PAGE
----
We are currently testing new materials for the cores and reinforcements, making the most of the latest innovations from Formula One and the aerospace industry. We are also testing new formulations of polyethylene for soles. Every winter, our team tests a dozen new materials for soles and the surface appearance of soles. If the tests are successful, they are used on the World Cup circuit (e.g. with Jason Lamy-Chapuis). The most versatile soles are then used in commercial ranges of soles.
Salomon also manufactures shoes and bindings. Is this an advantage in your business ?
It is actually very important. We believe that ski, binding and boot form a whole which should be completely attached to the skier. Our shoes are particularly suited to our bindings and our skis. We are the only manufacturer in the field of Nordic skiing to have fully mastered the design and manufacture of all three products.
In creating the boots, we start at the foot and work our way outwards for a very simple reason: to ensure comfort. First, we study the volume of the footwear and build the boot by stacking materials, mainly polymers, in the form of foams, textiles, injected parts and composite parts. A good boot should be comfortable (unlike in alpine skiing, Nordic skiing races can last several hours), but also firm enough to transmit energy to the ski and provide the skier with the maximum possible amount of information.
Is the boot also a source of innovation ?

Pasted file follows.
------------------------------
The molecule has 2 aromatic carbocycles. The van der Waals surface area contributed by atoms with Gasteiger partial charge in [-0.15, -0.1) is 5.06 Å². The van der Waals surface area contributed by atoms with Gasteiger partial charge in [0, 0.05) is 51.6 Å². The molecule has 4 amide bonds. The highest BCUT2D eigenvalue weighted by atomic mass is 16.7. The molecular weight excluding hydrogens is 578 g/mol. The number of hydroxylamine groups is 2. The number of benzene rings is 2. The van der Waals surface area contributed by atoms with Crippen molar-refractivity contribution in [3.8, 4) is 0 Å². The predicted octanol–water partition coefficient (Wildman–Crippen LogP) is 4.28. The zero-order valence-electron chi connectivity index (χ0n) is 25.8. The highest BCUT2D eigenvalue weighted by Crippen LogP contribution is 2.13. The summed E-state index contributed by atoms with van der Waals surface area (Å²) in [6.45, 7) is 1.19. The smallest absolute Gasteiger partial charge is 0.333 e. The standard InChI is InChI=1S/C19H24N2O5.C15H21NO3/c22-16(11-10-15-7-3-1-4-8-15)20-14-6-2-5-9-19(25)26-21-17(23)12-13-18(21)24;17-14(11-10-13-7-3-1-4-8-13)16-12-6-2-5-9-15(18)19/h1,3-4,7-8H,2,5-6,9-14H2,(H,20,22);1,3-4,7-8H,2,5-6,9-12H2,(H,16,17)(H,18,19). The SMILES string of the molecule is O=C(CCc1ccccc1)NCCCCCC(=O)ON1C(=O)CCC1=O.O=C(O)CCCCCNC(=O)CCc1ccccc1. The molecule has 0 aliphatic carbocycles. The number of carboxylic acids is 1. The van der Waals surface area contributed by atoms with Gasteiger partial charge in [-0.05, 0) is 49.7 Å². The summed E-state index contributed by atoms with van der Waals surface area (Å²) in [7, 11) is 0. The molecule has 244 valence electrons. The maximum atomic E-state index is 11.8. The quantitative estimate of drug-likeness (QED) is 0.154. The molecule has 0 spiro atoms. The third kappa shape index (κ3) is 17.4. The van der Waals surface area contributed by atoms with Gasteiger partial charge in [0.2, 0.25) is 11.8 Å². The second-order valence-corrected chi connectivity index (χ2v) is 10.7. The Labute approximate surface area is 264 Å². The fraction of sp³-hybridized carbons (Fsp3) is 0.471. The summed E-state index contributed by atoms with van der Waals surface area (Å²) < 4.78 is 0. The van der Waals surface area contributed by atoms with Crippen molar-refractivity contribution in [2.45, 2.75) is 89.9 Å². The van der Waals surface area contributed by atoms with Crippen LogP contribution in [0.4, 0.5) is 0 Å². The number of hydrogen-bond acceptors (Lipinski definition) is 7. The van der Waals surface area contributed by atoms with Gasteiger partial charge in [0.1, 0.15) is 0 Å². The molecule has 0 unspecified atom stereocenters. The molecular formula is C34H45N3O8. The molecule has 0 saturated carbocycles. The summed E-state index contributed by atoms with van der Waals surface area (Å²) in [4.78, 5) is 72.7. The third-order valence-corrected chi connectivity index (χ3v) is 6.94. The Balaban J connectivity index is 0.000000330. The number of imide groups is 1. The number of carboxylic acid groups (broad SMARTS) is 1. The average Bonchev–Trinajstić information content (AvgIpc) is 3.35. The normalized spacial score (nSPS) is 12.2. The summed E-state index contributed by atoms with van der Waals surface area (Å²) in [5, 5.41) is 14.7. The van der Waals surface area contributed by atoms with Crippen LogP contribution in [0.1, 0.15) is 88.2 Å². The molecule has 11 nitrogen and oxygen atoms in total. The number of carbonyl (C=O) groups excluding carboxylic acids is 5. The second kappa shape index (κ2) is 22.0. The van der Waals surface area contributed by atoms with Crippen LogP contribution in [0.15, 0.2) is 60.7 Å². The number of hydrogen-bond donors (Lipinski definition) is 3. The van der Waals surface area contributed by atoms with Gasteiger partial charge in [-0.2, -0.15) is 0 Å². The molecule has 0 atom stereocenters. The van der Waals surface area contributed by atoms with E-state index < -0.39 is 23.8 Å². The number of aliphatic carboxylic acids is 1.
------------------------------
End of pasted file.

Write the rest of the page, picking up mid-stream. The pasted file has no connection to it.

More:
Of course! Actually, we are the first to launch a new boot with an innovative architecture in the world of cross-country skiing this year. It is a liner-type construction with a carbon fibre shell. This is a world-first which is the result of months of research and testing. We are very proud of the result. The boots were immediately adopted by some of our best athletes. Some of our athletes will be wearing them to the next Olympics. Obviously, we hope to see them on the winners' podium! Thanks to this new construction, we have practically halved the weight of our boots. It's a considerable advantage given that each foot has to be lifted at least 10,000 times per competition.
Does that mean that you are constantly on the lookout for new materials ?
I previously evoked the concept of constant change and the answer is an extension of that notion. We take a close look at what the industry is producing, and in some cases we work with our material suppliers. However, we are not the automotive industry and our volumes are sometimes too small to have materials designed exclusively for us.
We have products for which materials and processes are closely linked. One of the areas on which we focus our work is the assembly of various materials. Research on glueing techniques is another such area to which we devote considerable time. We test new materials and new processes in our laboratories and in the snow. We have a very strict qualification process to ensure the best performance and the best quality in a sometimes very hostile environment.